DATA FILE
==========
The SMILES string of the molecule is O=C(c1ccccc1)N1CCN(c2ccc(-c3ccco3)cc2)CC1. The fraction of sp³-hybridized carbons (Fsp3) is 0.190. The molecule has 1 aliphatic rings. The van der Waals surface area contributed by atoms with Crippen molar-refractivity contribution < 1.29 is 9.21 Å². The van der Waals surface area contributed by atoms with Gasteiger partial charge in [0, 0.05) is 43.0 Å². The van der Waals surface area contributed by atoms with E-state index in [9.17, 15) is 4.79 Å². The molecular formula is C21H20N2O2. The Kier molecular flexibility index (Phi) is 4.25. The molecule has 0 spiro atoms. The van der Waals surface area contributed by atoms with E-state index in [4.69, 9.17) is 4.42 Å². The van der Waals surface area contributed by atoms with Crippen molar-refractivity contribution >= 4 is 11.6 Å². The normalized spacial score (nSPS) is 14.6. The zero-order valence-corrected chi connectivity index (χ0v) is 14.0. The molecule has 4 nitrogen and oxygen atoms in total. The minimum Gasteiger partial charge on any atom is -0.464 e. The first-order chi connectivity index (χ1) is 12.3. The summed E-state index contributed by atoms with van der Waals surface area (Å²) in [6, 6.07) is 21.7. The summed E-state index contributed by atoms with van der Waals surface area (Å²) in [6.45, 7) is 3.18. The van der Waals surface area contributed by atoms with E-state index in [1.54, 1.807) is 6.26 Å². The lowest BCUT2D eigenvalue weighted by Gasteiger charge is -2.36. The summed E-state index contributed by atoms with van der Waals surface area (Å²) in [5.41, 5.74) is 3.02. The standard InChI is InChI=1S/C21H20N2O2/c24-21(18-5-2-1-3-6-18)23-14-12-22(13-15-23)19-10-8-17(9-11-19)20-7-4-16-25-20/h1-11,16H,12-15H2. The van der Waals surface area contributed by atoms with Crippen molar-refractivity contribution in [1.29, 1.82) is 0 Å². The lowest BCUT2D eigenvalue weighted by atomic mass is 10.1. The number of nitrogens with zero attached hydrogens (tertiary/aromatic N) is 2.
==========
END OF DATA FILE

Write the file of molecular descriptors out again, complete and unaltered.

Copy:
The SMILES string of the molecule is O=C(c1ccccc1)N1CCN(c2ccc(-c3ccco3)cc2)CC1. The fraction of sp³-hybridized carbons (Fsp3) is 0.190. The molecule has 1 aliphatic rings. The van der Waals surface area contributed by atoms with Crippen molar-refractivity contribution < 1.29 is 9.21 Å². The van der Waals surface area contributed by atoms with Gasteiger partial charge in [0, 0.05) is 43.0 Å². The van der Waals surface area contributed by atoms with E-state index in [9.17, 15) is 4.79 Å². The molecular formula is C21H20N2O2. The Kier molecular flexibility index (Phi) is 4.25. The molecule has 0 spiro atoms. The van der Waals surface area contributed by atoms with E-state index in [4.69, 9.17) is 4.42 Å². The van der Waals surface area contributed by atoms with Crippen molar-refractivity contribution >= 4 is 11.6 Å². The normalized spacial score (nSPS) is 14.6. The zero-order valence-corrected chi connectivity index (χ0v) is 14.0. The molecule has 4 nitrogen and oxygen atoms in total. The minimum Gasteiger partial charge on any atom is -0.464 e. The first-order chi connectivity index (χ1) is 12.3. The summed E-state index contributed by atoms with van der Waals surface area (Å²) in [6, 6.07) is 21.7. The summed E-state index contributed by atoms with van der Waals surface area (Å²) in [6.45, 7) is 3.18. The van der Waals surface area contributed by atoms with E-state index in [1.54, 1.807) is 6.26 Å². The lowest BCUT2D eigenvalue weighted by Gasteiger charge is -2.36. The summed E-state index contributed by atoms with van der Waals surface area (Å²) in [5.41, 5.74) is 3.02. The standard InChI is InChI=1S/C21H20N2O2/c24-21(18-5-2-1-3-6-18)23-14-12-22(13-15-23)19-10-8-17(9-11-19)20-7-4-16-25-20/h1-11,16H,12-15H2. The van der Waals surface area contributed by atoms with Crippen molar-refractivity contribution in [1.29, 1.82) is 0 Å². The lowest BCUT2D eigenvalue weighted by atomic mass is 10.1. The number of nitrogens with zero attached hydrogens (tertiary/aromatic N) is 2.